Stefan Thurner, Medical University of Vienna, Austria

Quantifying behaviour of humans and their interactions: what we can learn about our species from virtual worlds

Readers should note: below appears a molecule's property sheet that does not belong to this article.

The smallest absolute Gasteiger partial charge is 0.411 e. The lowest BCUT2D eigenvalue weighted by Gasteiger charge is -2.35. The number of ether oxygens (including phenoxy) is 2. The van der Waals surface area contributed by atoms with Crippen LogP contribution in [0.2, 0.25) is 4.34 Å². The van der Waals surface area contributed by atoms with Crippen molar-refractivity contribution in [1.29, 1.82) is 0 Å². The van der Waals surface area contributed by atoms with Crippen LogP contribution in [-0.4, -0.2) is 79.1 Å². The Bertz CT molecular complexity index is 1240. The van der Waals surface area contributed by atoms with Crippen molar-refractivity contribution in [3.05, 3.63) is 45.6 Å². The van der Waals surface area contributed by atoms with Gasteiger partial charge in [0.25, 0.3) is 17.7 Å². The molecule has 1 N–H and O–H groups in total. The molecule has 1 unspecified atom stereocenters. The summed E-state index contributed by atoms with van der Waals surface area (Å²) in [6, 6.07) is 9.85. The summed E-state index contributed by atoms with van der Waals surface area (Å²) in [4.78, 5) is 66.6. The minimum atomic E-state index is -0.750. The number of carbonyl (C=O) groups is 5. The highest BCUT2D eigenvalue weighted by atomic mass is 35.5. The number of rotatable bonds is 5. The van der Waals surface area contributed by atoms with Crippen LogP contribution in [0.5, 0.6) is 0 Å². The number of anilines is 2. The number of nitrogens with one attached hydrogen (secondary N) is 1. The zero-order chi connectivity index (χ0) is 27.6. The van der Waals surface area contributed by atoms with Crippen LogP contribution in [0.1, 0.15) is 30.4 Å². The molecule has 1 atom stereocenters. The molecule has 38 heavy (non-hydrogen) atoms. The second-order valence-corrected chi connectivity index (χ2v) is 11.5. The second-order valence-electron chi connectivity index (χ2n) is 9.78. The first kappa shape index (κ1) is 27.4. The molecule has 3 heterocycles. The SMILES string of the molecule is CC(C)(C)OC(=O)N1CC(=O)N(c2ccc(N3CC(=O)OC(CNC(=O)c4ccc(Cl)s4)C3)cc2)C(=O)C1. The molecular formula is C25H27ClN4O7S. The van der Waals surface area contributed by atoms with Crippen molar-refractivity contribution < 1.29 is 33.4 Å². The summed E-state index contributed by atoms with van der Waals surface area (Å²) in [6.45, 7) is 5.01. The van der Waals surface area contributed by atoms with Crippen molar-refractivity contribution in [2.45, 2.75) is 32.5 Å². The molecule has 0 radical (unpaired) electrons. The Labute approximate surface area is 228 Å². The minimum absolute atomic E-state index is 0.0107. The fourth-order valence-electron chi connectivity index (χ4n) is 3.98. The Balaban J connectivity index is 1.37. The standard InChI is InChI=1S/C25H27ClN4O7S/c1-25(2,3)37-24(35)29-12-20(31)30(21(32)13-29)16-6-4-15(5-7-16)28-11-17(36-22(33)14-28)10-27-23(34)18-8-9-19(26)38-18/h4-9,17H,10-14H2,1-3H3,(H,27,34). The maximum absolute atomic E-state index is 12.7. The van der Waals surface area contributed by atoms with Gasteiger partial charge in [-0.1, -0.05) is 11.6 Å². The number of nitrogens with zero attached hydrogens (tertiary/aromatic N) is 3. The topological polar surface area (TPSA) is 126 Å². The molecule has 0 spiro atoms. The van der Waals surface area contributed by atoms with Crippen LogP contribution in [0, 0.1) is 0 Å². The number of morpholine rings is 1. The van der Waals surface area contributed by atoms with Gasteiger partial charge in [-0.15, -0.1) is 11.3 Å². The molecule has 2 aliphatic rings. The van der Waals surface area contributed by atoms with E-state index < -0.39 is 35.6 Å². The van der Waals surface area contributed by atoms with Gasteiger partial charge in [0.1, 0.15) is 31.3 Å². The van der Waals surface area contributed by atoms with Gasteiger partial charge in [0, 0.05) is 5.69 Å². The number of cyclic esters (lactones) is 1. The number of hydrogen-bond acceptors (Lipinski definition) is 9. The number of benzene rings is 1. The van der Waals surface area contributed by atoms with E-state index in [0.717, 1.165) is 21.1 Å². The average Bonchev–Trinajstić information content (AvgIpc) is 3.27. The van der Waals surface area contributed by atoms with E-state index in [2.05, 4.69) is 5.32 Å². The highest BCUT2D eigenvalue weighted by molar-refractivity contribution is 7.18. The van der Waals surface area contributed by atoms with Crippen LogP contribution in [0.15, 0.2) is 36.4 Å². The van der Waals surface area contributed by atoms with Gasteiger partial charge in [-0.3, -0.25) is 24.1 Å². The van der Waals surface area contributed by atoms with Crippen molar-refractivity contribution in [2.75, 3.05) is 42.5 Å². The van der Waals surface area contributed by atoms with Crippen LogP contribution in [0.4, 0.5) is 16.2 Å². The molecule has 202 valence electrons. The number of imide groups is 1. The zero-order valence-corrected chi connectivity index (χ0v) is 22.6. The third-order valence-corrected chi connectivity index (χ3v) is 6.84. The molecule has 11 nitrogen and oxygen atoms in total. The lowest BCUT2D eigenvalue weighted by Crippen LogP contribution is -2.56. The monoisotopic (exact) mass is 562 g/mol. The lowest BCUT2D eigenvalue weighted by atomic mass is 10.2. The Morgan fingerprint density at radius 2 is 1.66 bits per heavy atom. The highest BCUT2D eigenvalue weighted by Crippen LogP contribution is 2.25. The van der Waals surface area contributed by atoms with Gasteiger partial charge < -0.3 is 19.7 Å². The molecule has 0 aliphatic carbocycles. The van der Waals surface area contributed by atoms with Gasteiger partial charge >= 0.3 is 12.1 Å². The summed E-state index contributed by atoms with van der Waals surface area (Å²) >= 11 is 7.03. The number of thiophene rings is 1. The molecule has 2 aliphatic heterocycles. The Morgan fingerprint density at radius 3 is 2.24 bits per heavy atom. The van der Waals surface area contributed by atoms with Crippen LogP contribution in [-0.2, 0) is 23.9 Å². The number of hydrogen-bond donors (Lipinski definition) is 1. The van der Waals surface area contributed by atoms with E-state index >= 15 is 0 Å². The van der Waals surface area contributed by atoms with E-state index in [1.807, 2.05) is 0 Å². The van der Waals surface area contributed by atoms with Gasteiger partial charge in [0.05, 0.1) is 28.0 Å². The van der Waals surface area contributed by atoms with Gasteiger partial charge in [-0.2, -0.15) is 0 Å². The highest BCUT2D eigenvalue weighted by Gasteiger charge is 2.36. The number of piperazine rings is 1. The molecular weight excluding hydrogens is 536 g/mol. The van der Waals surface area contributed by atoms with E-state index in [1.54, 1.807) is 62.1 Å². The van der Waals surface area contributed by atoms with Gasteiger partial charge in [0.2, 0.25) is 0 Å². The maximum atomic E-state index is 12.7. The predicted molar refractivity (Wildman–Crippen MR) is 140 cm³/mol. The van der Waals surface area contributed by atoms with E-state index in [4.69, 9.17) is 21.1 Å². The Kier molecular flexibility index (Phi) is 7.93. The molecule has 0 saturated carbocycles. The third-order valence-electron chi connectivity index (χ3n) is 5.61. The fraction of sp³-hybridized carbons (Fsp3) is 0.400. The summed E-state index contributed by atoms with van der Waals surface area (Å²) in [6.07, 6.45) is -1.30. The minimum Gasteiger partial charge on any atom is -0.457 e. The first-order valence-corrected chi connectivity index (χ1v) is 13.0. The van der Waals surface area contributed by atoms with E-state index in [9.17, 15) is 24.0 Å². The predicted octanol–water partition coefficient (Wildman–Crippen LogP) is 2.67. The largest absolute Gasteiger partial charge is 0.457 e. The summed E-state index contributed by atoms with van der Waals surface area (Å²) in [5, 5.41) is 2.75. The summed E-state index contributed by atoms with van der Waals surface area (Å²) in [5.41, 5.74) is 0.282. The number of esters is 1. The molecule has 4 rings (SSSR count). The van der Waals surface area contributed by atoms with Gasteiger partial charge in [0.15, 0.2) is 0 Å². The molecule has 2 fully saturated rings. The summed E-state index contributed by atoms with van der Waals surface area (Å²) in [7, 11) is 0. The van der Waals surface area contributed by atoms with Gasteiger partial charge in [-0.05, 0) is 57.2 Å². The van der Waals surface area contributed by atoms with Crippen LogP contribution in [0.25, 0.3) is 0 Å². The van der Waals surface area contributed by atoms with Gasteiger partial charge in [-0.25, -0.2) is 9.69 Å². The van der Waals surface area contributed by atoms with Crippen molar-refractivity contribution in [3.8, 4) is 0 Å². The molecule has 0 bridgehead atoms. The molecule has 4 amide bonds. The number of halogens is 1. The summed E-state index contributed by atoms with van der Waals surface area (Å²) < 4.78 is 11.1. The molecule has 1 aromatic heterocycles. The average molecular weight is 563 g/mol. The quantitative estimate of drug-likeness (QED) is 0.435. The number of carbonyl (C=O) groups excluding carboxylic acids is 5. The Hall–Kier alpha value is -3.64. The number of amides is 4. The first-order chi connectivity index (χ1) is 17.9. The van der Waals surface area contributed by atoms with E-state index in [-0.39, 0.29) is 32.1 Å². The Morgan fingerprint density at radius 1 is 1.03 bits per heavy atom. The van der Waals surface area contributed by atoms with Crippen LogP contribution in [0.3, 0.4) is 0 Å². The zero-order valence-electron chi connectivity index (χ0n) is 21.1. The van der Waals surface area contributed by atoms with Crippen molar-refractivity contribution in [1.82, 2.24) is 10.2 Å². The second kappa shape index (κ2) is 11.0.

A massive multiplayer online game is used to study human interactions and social behaviour. The data associated with this game is maybe the first complete dataset on a human society in the sense that we have practically all information on every action carried out by each of the half-million players in the open-ended game over almost a decade. This information, in particular the detailed simultaneous knowledge of various time-varying social networks allows us to quantify how humans form social bonds, how they organise in groups, what design principles they follow in creating local social environments, how they manage aggression, to what extent their behaviour is gender specific, and how wealth of players is related to locations within in their high-dimensional social multiplex networks.